Tuesday, March 19, 2013

Simple Things: Glue Blocks

Making Glue Blocks



One of the constant pleasures of restoring period furniture on a daily basis is learning from the "old guys" how they were trained to do things by hand.  I find it difficult to imagine how a young aspiring woodworker today can learn as much from school and books as I have over my career just working on antique furniture, day in and day out.  Sometimes at night too.

As I work to repair and recreate period furniture, I try to put myself in the shoes of the maker, standing at his bench, working a typical pre industrial work week, 11 hours a day, 6 days a week.  Thank goodness that the employer had to supply candles!  My habit is to work 12 hours a day, 7 days a week, but I am slightly obsessive about my craft, and have no other hobbies to distract me.

I have noticed simple tricks over the years, which are so obvious to me that I don't place a high degree of importance on them.  However, sometimes when I mention them to other woodworkers, I see the interest in their eyes, and that reminds me not to take anything for granted.

So here is one of those "obvious" tricks: Glue Blocks.  Need I say more?

Glue blocks are everywhere on antiques.  Wherever you need a support or added strength in cabinetmaking, you find a glue block.  They are simple blocks of wood, generally soft wood, which are placed inside the cabinet, under the base, behind the crest, under the drawer runners, as drawer stops, etc.  Everywhere.  They are in places where it is impossible to use clamps.  They rarely, if ever, have nails and never screws, as it is a waste of hardware, and not necessary to hold them in place.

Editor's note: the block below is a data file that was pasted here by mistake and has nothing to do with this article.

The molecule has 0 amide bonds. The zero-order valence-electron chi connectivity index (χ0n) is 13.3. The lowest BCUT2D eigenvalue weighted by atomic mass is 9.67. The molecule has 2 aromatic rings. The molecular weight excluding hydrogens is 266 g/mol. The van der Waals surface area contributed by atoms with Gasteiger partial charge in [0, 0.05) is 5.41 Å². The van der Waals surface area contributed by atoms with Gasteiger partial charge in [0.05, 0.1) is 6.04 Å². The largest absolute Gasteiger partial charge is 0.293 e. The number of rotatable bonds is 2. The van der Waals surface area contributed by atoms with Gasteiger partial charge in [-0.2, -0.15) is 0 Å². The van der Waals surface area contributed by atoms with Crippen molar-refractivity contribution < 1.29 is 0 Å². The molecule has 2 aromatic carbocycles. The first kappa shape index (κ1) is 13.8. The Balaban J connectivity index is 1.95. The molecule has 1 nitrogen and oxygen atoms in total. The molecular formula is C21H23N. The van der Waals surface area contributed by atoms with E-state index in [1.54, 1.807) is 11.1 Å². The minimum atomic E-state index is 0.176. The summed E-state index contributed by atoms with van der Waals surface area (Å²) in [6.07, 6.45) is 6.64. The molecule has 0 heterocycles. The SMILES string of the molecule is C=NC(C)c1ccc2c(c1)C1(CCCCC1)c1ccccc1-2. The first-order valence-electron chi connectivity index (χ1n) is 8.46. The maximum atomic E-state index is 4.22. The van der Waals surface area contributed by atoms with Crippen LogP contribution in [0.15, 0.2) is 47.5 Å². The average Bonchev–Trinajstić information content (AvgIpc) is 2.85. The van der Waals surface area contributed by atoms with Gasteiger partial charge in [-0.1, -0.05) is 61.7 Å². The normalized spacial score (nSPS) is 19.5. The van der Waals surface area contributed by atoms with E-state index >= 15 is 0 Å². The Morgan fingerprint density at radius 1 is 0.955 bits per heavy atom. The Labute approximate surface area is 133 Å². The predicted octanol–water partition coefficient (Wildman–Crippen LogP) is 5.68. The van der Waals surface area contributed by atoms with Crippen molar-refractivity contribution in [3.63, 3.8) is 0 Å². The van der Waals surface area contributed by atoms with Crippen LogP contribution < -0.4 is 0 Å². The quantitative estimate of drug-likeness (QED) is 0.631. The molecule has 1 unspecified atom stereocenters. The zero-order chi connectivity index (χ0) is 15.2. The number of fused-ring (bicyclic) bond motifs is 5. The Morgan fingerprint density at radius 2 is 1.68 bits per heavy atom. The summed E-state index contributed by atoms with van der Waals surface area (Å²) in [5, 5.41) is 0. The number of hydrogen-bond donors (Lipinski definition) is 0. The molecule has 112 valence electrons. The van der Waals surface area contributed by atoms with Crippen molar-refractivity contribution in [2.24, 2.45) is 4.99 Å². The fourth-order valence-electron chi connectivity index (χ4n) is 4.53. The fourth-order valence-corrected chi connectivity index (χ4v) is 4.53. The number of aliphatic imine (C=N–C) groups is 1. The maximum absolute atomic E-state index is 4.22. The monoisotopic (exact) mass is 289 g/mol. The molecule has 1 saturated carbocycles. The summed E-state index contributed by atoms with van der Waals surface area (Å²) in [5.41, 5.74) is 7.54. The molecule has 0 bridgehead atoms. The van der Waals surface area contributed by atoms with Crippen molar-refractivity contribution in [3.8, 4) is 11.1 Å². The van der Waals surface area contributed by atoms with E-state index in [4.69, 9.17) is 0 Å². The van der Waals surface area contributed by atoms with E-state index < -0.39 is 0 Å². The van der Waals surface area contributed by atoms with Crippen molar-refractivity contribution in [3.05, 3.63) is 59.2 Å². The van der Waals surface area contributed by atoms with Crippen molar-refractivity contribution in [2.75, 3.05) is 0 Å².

They are attached using the "rubbed joint" process with hot animal hide glue.  Essentially, the fast tack feature of the glue allows the worker to just apply the glue to the block and press it into place.  Sliding it back and forth slightly a few times removes the air and pushes out the glue, and then it sticks.  Takes about 10 seconds to install.  Ends up stuck as much as if you had applied a clamp.  Neat and efficient.

I got to thinking about these glue blocks.  Making a single block is a bit of work.  Making a lot of blocks is much more efficient.  You need a stick of soft wood, usually about 1" square, but the dimensions depend on the final project.  Using a jointer plane, you shoot it in length on all sides to make it true.  Make sure that at least two adjacent faces are square, and these faces are toothed the length of the stick, using the toothing plane.

Check The Corner For Square


To finish the job, you take the plane and chamfer the opposite corner from the toothed sides.  This chamfer is the clue that led me to understand exactly how this process worked "back then" in a typical three man shop.  I saw this chamfer on all the glue blocks I looked at in early furniture.  At first I thought it was just the worker being neat or showing off, not leaving a rough edge to the blocks.  Then I realized that time and effort was precious when you are working for a dollar a day, and there is no reason to "finish" off a simple glue block which will never be seen by the client.